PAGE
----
This past offseason, Letestu, 34, signed a one-year two-way contract with the Jets.

“I knew I was always capable of it,” Letestu said. “But the game is changing. A lot of teams have gone young, whether it’s cap reasons or preference. So you don’t know if there’s an opportunity for it. But I was willing to go to the minor leagues and work my way back. Fortunately, I kind of came to a situation where I had an opportunity to do it in training camp and not have to go down right away and work my way through it. So far, I’ve made the most of it.”

How does a 30-something who wasn’t drafted and spent his most recent professional season at an inferior league find a way to still contribute in a league which increasingly values younger, faster and cheaper talent?

“The same way I always have,” Letestu said. “It’s not like coming out of college or the minors, I was this huge blue-chip prospect. You always had to adjust and find your way in a lineup. What was needed, or a role. And I’ve always been good at that, finding a role on a team. Even here, as a depth centerman, I know what I need to provide. That helps and gives the coaches some confidence when they put me on the ice.”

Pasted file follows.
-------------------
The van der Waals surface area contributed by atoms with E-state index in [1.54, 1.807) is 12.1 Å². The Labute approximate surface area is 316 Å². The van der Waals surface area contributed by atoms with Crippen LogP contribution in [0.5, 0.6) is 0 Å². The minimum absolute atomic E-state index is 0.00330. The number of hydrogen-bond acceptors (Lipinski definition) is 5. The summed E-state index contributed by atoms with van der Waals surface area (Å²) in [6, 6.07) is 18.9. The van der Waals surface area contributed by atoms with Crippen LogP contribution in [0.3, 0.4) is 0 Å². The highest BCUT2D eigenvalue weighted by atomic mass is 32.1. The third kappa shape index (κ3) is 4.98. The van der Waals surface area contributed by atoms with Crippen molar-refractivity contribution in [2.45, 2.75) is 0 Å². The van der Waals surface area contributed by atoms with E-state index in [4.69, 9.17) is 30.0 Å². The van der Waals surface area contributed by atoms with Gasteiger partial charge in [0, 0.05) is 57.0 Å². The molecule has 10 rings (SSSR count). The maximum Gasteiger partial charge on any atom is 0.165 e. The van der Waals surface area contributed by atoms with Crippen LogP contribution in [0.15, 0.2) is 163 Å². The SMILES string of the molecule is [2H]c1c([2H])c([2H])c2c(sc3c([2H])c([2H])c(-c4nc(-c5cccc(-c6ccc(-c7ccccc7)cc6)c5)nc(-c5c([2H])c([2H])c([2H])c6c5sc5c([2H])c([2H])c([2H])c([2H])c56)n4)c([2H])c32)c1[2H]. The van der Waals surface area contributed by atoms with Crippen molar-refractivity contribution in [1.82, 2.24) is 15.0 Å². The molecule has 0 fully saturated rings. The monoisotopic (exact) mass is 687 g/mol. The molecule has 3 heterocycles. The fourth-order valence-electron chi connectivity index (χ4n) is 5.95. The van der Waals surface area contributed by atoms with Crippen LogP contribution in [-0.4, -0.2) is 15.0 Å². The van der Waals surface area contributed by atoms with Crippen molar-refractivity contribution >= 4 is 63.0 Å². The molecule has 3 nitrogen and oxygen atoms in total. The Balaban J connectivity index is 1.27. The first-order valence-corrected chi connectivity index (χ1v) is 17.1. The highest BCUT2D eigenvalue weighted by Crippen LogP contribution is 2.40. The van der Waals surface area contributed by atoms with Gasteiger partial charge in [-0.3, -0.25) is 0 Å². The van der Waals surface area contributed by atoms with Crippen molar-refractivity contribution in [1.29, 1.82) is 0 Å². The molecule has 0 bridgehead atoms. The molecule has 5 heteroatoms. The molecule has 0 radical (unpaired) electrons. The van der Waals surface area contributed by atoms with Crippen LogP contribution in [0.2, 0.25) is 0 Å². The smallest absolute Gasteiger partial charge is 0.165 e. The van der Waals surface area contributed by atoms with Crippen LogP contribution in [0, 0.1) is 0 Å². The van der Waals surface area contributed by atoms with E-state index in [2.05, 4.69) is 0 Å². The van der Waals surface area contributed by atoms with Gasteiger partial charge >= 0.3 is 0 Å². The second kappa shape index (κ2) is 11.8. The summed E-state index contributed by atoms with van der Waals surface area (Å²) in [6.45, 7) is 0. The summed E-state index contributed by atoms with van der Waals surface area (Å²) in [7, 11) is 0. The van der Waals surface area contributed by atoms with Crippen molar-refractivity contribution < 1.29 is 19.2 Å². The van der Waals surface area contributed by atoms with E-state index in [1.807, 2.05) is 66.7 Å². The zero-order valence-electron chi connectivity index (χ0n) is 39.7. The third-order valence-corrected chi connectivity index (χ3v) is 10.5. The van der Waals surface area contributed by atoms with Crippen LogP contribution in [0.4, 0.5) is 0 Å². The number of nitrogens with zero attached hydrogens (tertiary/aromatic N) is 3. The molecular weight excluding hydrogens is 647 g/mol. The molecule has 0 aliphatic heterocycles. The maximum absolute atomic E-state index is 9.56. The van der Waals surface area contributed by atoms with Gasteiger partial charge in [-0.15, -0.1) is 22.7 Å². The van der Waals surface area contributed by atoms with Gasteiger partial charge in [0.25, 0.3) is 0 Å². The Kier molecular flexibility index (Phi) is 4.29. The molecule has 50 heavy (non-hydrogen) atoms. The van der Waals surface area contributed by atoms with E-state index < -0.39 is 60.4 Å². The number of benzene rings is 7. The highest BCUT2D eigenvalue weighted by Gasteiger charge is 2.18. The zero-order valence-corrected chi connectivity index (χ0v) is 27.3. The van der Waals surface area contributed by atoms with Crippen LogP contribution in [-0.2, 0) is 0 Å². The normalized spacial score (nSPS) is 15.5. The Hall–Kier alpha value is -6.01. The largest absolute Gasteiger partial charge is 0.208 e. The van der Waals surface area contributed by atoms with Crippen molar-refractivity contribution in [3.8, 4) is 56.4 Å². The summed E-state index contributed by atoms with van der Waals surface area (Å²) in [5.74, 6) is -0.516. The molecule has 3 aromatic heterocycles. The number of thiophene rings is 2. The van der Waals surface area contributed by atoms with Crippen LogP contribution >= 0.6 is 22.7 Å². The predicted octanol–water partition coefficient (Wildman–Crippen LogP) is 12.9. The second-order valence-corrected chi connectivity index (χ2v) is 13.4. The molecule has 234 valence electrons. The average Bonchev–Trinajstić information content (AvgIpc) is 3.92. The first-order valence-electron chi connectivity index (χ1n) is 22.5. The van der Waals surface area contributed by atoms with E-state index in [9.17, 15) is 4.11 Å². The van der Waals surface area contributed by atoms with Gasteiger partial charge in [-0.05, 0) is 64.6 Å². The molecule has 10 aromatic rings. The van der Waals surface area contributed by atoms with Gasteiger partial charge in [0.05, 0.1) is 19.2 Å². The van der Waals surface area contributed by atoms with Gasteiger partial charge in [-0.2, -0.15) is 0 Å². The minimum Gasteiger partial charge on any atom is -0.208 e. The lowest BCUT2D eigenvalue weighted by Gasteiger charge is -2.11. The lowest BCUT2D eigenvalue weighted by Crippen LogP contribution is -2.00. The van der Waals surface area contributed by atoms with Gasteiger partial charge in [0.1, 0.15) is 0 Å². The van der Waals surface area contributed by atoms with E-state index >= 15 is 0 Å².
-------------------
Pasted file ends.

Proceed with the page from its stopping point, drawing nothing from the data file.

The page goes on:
Letestu’s guile provides plenty of confidence for Jets coach Paul Maurice.

“He’s been a real good veteran presence, but also a real smart guy,” Maurice said. “If he wants to get into coaching, he’ll be able to do that fast. He watched our systems once, had them all dialed in.”

A center throughout most of his career, Letestu has primarily been used as a right winger through three games with the Jets. He’s learned the value of versatility during his 11 seasons in the NHL.

“It’s helping me right now switching to the wing, especially with the way the lineup is being shuffled,” he said. “So it gives me opportunities to stay in the lineup longer. You’re not getting kind of pigeonholed as just a center or just as a winger or a one-dimensional player. So it helps. It’s worked out for me.”

At 34, Letestu is at an age when many of his peers retire instead of opting to hang on for one last contract. One of his former teammates, ex-Penguins defenseman Ben Lovejoy, retired this past summer at the age of 35 to pursue other interests.

“It’s getting closer,” Letestu said. “(My family and I) really didn’t consider it this summer just because I knew I could still play. I went back to the (AHL) and scored at the same level I did when I was 24 in that league. I knew the capability to get it done was still there. Had I walked away, I’d probably regret it.”

It’s hard to imagine there have been many regrets in carving out a decade and change as an NHLer considering his modest beginnings as a professional.

“I’ve been really lucky,” Letestu said. “Healthy. A lot of things have gone well. And I still love to play. And when you get those ingredients, it makes for a long career.”

Seth Rorabaugh is a Tribune-Review staff writer. You can contact Seth by email at [email protected] or via Twitter .

Categories: Sports | Penguins